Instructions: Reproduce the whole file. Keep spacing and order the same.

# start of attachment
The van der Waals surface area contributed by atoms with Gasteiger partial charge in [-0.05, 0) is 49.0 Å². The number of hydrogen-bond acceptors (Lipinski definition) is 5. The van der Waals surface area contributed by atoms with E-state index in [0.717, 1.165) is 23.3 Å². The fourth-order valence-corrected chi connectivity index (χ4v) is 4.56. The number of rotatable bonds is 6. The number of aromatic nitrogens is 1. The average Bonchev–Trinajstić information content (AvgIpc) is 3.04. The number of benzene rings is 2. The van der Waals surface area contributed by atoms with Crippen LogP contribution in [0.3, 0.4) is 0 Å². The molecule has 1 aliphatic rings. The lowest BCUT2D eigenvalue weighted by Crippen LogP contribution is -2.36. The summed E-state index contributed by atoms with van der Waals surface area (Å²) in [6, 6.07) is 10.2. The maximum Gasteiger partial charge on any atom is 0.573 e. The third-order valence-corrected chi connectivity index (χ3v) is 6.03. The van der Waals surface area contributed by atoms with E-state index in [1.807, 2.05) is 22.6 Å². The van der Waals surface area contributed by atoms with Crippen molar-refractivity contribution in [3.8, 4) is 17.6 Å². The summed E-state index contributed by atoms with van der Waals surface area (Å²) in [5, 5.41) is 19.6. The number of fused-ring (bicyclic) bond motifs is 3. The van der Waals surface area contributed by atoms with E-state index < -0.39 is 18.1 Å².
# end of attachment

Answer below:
The van der Waals surface area contributed by atoms with Gasteiger partial charge in [-0.05, 0) is 49.0 Å². The number of hydrogen-bond acceptors (Lipinski definition) is 5. The van der Waals surface area contributed by atoms with E-state index in [0.717, 1.165) is 23.3 Å². The fourth-order valence-corrected chi connectivity index (χ4v) is 4.56. The number of rotatable bonds is 6. The number of aromatic nitrogens is 1. The average Bonchev–Trinajstić information content (AvgIpc) is 3.04. The number of benzene rings is 2. The van der Waals surface area contributed by atoms with Crippen LogP contribution in [0.3, 0.4) is 0 Å². The molecule has 1 aliphatic rings. The lowest BCUT2D eigenvalue weighted by Crippen LogP contribution is -2.36. The summed E-state index contributed by atoms with van der Waals surface area (Å²) in [6, 6.07) is 10.2. The maximum Gasteiger partial charge on any atom is 0.573 e. The third-order valence-corrected chi connectivity index (χ3v) is 6.03. The van der Waals surface area contributed by atoms with E-state index in [1.807, 2.05) is 22.6 Å². The van der Waals surface area contributed by atoms with Crippen molar-refractivity contribution in [3.8, 4) is 17.6 Å². The summed E-state index contributed by atoms with van der Waals surface area (Å²) in [5, 5.41) is 19.6. The number of fused-ring (bicyclic) bond motifs is 3. The van der Waals surface area contributed by atoms with E-state index < -0.39 is 18.1 Å².